In a crumbling, dystopian future, two lazy, undisciplined, delinquent girls somehow wind up in the employ of the alliance of galactic “troubleshooters” known as the 3WA. It’s a race to see who kills them first: the mad scientists, assassins, or conspirators they’re sent to deal with … or each other.
Fans of the original Dirty Pair TV show and OVAs may be surprised at this (very) alternate take on its source material, which has markedly different personalities for its heroines.
But it’s got the same rollicking, non-stop mayhem which makes this series as fun now as it was when it first debuted in the Nineties.
- Same grade of laughs and mayhem as in the original show
- No previous exposure to the Dirty Pair continuity is needed.
- Fans of the original show may wince at the way Kei and Yuri have been reworked.
- Director: Tsukasa Sunaga
- Animation Studio: VAP / Sunrise
- Released By: VAP / Sunrise
- Released Domestically By: Nozomi Entertainment.
- Audio: English / Japanese w/English subtitles
- Age Rating: TV-MA (violence, nudity, language)
- List Price: $94.99 (DVD)
- Science Fiction
- The Dirty Pair (TV Series, Pt. 1)
- The Dirty Pair (TV Series, Pt. 2)
- The Dirty Pair (OVA)
- The Dirty Pair (Features)
The girls are back in town, yet again
The year: 2248. The place: Earth, one of many planets crumbling under the weight of criminal enterprises big and small. Against menaces of all sizes is the World Welfare Workers’ Association, or “3WA,” an affiliation of “trouble consultants” who get sent into various problem hot-spots.
There’s no conceivable reason why Kei and Yuri should be part of this team. They’re a pair of girls in their late teens whose skills mostly seem to consist of shooting things, blowing them up, and in general making more trouble than they’re sent to resolve. And yet the 3WA’s master computer—much to the exasperation of their long-suffering boss—decided they’d make a great team, pairing them up to resolve (if that’s the right word) one mystery after another.
Kei and Yuri can’t stand each other. Each hates the others’ tastes in clothes and boyfriends; each hates the way the other slacks off. But most of all, they hate being called anything but their proper sobriquet, the “Lovely Angels”, especially since they’ve earned the nickname “Dirty Pair” by anyone who’s spent more than ten minutes in their presence. But give the girls a challenge, and they rise to it.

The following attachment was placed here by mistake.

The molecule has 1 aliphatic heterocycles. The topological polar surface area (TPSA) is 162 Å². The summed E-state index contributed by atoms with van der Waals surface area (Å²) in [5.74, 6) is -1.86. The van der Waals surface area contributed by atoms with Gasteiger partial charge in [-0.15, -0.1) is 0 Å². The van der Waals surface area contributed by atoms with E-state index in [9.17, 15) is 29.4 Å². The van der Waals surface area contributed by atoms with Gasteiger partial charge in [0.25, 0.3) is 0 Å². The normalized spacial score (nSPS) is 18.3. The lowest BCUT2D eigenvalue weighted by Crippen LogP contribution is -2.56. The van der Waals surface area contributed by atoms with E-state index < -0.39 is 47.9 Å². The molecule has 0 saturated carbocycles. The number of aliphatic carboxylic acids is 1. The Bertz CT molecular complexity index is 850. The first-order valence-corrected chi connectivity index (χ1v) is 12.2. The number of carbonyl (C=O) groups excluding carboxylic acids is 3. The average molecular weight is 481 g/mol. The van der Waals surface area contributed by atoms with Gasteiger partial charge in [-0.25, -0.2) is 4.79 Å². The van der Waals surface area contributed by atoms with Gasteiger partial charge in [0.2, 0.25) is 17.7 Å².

What’s more, they have a knack for surviving insane levels of destruction that would claim any of their other 3WA peers—something that comes in handy when they become embroiled in a mad plot to detonate the entire world’s nuclear weapons supply. It also comes in handy when investigating a series of mad bombings at “World’s World,” (cf., Westworld) a theme park designed to recreate 20th-century Earth.
New look, same mayhem, worse attitude
Those coming in “cold” to Dirty Pair Flash, with no experience with the previous cycle of TV shows and OVAs, might actually be a little better equipped to enjoy it than those who do have that experience. Existing Dirty Pair fans may wince at the way Kei and Yuri have been redesigned, in every sense of the term. They look, sound, and act like brattier younger sisters to their earlier incarnations.
That may well have been exactly the idea. Flash was created as a kind of “alternate universe” take on the source material, the comedic SF novels by Haruka Takachiho, rather than an explicit remake of the previous show. The original TV series was episodic; every adventure was self-contained. Flash has a bit more of a continuing story here and there, but it’s ultimately just a collection of vignettes. Even when there's an overall storyline -- as with the "World's World" cycle of episodes -- it's just a way to get the girls into different kinds of trouble.
Not that what they get into isn't funny. An episode where a female assassin targets the pair degenerates into (oh, dear) a hair-pulling and face-slapping contest after all the ammo runs out. And another episode where Kei ends up in the middle of the wilderness, taking custody of a baby, is a riot (it starts with her pulling a gun on the poor kid!).
Still, if the original series was about laughs and destruction, Flash also delivers all those things without fail. It’s hard to ask for more.
Disclosure: A review copy was provided by the publisher. For more information, please see our Ethics Policy.